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Type: Article
Published: 2019-10-21
Page range: 172–191
Abstract views: 330
PDF downloaded: 330

Combined visualization of echinoderm hard and soft parts using contrast-enhanced micro-computed tomography

Institut für Evolutionsbiologie und Ökologie, Rheinische Friedrich-Wilhelms-Universität, An der Immenburg 1, 53121 Bonn, Germany
Echinodermata Imaging phenomics PTA morphomics staining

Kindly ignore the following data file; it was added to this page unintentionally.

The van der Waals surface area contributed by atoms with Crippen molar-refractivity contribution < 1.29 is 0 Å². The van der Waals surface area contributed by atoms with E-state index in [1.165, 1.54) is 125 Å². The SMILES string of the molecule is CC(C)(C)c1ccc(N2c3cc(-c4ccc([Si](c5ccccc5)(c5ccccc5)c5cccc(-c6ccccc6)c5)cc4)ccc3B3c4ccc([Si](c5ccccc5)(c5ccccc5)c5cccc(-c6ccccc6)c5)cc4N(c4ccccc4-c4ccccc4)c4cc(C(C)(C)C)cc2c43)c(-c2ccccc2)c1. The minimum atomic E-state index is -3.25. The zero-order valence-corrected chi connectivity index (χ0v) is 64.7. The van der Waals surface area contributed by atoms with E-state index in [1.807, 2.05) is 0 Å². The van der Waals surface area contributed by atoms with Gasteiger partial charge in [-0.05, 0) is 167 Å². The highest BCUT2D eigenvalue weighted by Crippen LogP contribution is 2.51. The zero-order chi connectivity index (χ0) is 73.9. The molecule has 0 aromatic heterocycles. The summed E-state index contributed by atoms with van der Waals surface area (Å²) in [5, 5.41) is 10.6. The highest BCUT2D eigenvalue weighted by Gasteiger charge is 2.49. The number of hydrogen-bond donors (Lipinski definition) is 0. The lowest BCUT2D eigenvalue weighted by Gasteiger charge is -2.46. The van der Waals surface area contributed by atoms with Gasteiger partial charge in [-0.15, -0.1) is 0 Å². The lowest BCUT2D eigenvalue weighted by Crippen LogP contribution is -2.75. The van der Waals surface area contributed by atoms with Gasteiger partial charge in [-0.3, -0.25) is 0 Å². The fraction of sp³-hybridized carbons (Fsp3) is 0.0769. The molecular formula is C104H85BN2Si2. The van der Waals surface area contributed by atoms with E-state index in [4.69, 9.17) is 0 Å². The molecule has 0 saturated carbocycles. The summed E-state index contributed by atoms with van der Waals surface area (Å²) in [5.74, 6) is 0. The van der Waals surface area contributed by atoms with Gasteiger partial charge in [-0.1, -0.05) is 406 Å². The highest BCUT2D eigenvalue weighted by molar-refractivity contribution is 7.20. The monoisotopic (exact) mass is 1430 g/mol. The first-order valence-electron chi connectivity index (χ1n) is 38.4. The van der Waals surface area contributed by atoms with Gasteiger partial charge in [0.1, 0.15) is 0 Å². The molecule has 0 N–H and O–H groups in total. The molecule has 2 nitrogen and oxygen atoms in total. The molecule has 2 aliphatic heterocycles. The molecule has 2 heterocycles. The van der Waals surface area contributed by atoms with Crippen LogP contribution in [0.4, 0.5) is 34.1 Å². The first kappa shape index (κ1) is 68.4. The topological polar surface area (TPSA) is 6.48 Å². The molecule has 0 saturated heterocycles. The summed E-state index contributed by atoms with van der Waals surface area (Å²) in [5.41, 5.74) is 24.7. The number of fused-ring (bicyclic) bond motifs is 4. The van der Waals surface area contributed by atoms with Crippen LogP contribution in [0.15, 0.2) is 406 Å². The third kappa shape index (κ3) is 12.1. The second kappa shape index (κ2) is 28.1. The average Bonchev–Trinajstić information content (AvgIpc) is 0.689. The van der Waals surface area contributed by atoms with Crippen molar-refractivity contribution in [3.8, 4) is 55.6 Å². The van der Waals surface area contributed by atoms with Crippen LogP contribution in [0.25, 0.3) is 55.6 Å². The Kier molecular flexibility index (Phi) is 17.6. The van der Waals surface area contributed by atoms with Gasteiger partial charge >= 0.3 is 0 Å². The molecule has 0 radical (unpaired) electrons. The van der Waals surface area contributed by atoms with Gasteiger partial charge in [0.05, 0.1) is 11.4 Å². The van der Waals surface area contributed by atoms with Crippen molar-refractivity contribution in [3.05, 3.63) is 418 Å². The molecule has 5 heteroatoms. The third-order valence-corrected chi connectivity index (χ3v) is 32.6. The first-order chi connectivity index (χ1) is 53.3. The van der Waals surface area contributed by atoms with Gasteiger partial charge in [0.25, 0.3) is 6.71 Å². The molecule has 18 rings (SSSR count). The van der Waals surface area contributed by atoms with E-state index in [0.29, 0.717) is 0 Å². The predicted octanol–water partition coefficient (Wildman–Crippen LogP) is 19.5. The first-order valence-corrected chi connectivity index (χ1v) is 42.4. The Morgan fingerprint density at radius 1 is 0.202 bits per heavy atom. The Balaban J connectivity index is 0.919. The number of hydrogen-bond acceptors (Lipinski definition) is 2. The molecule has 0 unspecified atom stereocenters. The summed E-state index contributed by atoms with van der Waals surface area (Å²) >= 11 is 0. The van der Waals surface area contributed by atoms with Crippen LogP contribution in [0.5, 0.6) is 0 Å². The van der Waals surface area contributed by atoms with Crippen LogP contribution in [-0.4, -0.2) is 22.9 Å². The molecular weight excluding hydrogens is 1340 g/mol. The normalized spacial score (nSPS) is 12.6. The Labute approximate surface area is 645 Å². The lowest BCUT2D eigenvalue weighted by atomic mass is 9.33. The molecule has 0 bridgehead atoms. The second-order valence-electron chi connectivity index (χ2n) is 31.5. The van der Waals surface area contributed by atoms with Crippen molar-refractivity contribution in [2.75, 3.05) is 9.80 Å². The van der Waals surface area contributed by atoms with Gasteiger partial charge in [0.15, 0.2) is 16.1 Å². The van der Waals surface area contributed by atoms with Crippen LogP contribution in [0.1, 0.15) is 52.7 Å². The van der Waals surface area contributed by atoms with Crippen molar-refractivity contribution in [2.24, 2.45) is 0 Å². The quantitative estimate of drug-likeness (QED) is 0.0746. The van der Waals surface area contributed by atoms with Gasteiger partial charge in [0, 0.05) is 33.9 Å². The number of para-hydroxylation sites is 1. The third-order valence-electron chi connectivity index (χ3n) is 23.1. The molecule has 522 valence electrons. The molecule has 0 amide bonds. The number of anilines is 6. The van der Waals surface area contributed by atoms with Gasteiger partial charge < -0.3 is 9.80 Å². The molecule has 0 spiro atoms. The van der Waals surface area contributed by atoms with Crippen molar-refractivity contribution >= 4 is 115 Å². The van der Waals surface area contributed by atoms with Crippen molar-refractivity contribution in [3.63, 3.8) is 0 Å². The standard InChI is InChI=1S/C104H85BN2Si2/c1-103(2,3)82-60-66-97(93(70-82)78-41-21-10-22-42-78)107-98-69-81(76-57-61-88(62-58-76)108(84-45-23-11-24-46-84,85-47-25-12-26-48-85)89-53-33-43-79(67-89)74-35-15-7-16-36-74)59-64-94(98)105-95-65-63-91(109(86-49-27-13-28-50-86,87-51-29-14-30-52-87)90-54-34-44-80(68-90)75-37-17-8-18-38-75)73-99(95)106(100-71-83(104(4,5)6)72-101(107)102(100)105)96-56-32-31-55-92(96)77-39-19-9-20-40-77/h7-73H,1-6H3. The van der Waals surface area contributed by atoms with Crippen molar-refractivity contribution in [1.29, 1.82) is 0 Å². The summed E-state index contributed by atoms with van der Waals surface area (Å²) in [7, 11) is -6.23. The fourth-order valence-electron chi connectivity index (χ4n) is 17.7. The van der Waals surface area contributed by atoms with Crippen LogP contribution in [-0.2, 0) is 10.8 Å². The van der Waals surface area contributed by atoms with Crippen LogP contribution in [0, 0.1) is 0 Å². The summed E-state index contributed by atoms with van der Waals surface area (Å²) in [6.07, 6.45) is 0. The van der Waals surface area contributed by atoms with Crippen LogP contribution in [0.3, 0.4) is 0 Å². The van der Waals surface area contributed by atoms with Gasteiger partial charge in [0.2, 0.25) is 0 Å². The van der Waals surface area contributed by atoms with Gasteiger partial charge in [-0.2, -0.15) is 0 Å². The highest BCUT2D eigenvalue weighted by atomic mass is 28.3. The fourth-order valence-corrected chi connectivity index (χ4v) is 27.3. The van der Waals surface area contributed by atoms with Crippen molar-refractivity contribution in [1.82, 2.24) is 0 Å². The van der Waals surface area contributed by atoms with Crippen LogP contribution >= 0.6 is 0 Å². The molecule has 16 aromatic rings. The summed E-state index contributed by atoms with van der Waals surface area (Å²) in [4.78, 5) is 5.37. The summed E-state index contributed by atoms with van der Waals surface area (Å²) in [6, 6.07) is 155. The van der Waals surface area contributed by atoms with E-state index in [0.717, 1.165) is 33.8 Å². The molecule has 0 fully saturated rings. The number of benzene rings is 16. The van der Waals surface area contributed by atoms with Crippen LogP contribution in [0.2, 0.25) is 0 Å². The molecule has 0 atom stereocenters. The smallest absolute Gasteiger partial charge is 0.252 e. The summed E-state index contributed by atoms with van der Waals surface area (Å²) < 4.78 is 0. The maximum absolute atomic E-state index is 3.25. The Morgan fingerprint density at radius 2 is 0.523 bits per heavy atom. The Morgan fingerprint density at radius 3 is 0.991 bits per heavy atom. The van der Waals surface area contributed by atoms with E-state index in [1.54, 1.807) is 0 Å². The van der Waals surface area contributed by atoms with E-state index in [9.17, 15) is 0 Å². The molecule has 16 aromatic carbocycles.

Recent studies have shown that micro-computed tomography (µCT) must be considered one of the most suitable techniques for the non-invasive, three-dimensional (3D) visualization of metazoan hard parts. In addition, µCT can also be used to visualize soft part anatomy non-destructively and in 3D. In order to achieve soft tissue contrast using µCT based on X-ray attenuation, fixed specimens must be immersed in staining solutions that include heavy metals such as silver (Ag), molybdenum (Mo), osmium (Os), lead (Pb), or tungsten (W). However, while contrast-enhancement has been successfully applied to specimens pertaining to various higher metazoan taxa, echinoderms have thus far not been analyzed using this approach. In order to demonstrate that this group of marine invertebrates is suitable for contrast-enhanced µCT as well, the present study provides results from an application of this technique to representative species from all five extant higher echinoderm taxa. To achieve soft part contrast, freshly fixed and museum specimens were immersed in an ethanol solution containing phosphotungstic acid and then scanned using a high-resolution desktop µCT system. The acquired datasets show that the combined visualization of echinoderm soft and hard parts can be readily accomplished using contrast-enhanced µCT in all extant echinoderm taxa. The results are compared with µCT data obtained using unstained specimens, with conventional histological sections, and with data previously acquired using magnetic resonance imaging, a technique known to provide excellent soft tissue contrast despite certain limitations. The suitability for 3D visualization and modeling of datasets gathered using contrast-enhanced µCT is illustrated and applications of this novel approach in echinoderm research are discussed.